3D Outdoor League

3D Outdoor League

  • free to YCB members
  • add your name to scoresheet in clubhouse
  • operates from May 15 to June 24, 2017
  • check chalkboard at YCB clubhouse for active course



Field Archey

Field archery involves shooting at targets of varying (and often unmarked) distance, often in woodland and rough terrain.

One goal of field archery is to improve the techniques and abilities required for bowhunting in a more realistic outdoor setting. As with golf, fatigue can be an issue as the athlete walks the distance between targets across sometimes rough terrain. Field Archery is usually shot according to either IFAA (International Field Archery Association) [1] rules or to FITA (Federation International de Tir a L'Arc) rules. (see section on FITA Field). Some national organisations (such as the NFAS in the UK) have their own rules. FITA rounds consist of 24 targets, which may have marked or unmarked distances depending on the specific type of round. FITA Field Archery is very popular in Western Europe whereas 3D is shot mostly in the Americas and Oceania.

Three common types of field rounds are the field, hunter, and animal. A round consists of 28 targets in two units of 14. The information in the following sections is taken from the NFAA Styles and Rules.


Field rounds are at 'even' distances up to 80 yards (some of the shortest are measured in feet instead), using targets with a black bullseye (5 points), a white center (4) ring, and black outer (3) ring.


Hunter rounds use 'uneven' distances up to 70 yards (64 m), and although scoring is identical to a field round, the target has an all-black face with a white bullseye. Child and youth positions for these two rounds are closer, no more than 30 and 50 yards (46 m), respectively.


Animal rounds use life-size 2D animal targets with 'uneven' distances reminiscent of the hunter round. The rules and scoring are also significantly different. The archer begins at the first station of the target and shoots his first arrow. If it hits, he does not have to shoot again. If it misses, he advances to station two and shoots a second arrow, then to station three for a third if needed. Scoring areas are vital (20, 16, or 12) and nonvital (18, 14, or 10) with points awarded depending on which arrow scored first. Again, children and youth shoot from reduced range.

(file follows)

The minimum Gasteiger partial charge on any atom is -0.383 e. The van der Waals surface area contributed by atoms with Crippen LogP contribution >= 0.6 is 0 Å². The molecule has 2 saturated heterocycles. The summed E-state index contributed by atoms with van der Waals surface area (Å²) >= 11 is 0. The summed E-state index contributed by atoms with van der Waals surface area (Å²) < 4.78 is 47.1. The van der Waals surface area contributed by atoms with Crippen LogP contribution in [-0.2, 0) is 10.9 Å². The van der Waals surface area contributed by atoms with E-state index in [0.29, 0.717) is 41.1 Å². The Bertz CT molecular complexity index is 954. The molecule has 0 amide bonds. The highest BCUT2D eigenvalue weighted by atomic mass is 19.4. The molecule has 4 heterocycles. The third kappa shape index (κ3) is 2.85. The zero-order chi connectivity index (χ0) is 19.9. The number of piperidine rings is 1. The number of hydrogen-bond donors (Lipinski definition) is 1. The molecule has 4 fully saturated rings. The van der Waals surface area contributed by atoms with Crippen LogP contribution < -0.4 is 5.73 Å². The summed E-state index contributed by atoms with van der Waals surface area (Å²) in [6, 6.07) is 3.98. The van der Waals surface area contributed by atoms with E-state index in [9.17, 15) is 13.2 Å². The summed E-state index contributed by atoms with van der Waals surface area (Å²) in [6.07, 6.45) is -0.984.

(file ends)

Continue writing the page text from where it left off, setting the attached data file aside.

Four target face sizes are specified: 80cm; 60cm; 40cm and 20cm. Six target faces of each size are used on the course. For each target face size there are upper and lower distance limits for the various divisions of archer. Target faces have four black outer rings and a yellow spot, each with an equal width. The yellow spot is subdivided into two rings. The black rings score 1 point for the outermost to 4 points for the innermost. A hit in the outer yellow scores 5 points. A hit in the inner yellow scores 6 points. Before April 2008, the innermost yellow ring counted as an X (the number of Xs was used for tie-breaks) but only scored 5 points.

Shooting positions are marked by coloured pegs set at a distance from each target. Generally the red peg is set the furthest from the target, the blue peg is set nearer, and the yellow peg (or white peg in the UK) is set the nearest. The course layer may choose to vary this, though. Each peg is associated with one or more divisions of archer.